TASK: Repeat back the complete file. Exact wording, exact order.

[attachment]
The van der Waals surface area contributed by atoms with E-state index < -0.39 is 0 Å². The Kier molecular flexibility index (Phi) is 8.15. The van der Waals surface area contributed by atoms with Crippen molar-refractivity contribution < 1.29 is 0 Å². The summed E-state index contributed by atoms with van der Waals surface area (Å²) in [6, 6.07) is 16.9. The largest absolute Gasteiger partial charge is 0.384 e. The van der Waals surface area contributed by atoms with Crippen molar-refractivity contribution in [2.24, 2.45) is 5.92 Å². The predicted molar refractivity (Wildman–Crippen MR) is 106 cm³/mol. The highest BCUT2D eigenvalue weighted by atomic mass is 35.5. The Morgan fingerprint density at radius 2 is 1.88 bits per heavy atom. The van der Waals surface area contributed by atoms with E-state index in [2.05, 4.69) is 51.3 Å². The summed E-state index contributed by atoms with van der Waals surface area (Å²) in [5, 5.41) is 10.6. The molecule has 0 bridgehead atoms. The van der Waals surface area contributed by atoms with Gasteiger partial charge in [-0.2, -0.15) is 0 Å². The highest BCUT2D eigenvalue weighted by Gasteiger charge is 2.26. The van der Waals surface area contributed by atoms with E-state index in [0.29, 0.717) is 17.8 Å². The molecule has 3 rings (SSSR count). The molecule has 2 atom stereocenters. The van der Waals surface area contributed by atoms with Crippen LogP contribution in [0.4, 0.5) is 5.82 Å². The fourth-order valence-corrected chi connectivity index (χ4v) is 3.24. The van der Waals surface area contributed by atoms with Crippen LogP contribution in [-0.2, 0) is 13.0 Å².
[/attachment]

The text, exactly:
The van der Waals surface area contributed by atoms with E-state index < -0.39 is 0 Å². The Kier molecular flexibility index (Phi) is 8.15. The van der Waals surface area contributed by atoms with Crippen molar-refractivity contribution < 1.29 is 0 Å². The summed E-state index contributed by atoms with van der Waals surface area (Å²) in [6, 6.07) is 16.9. The largest absolute Gasteiger partial charge is 0.384 e. The van der Waals surface area contributed by atoms with Crippen molar-refractivity contribution in [2.24, 2.45) is 5.92 Å². The predicted molar refractivity (Wildman–Crippen MR) is 106 cm³/mol. The highest BCUT2D eigenvalue weighted by atomic mass is 35.5. The Morgan fingerprint density at radius 2 is 1.88 bits per heavy atom. The van der Waals surface area contributed by atoms with E-state index in [2.05, 4.69) is 51.3 Å². The summed E-state index contributed by atoms with van der Waals surface area (Å²) in [5, 5.41) is 10.6. The molecule has 0 bridgehead atoms. The van der Waals surface area contributed by atoms with Gasteiger partial charge in [-0.2, -0.15) is 0 Å². The highest BCUT2D eigenvalue weighted by Gasteiger charge is 2.26. The van der Waals surface area contributed by atoms with E-state index in [0.29, 0.717) is 17.8 Å². The molecule has 3 rings (SSSR count). The molecule has 2 atom stereocenters. The van der Waals surface area contributed by atoms with Crippen LogP contribution in [0.4, 0.5) is 5.82 Å². The fourth-order valence-corrected chi connectivity index (χ4v) is 3.24. The van der Waals surface area contributed by atoms with Crippen LogP contribution in [-0.2, 0) is 13.0 Å².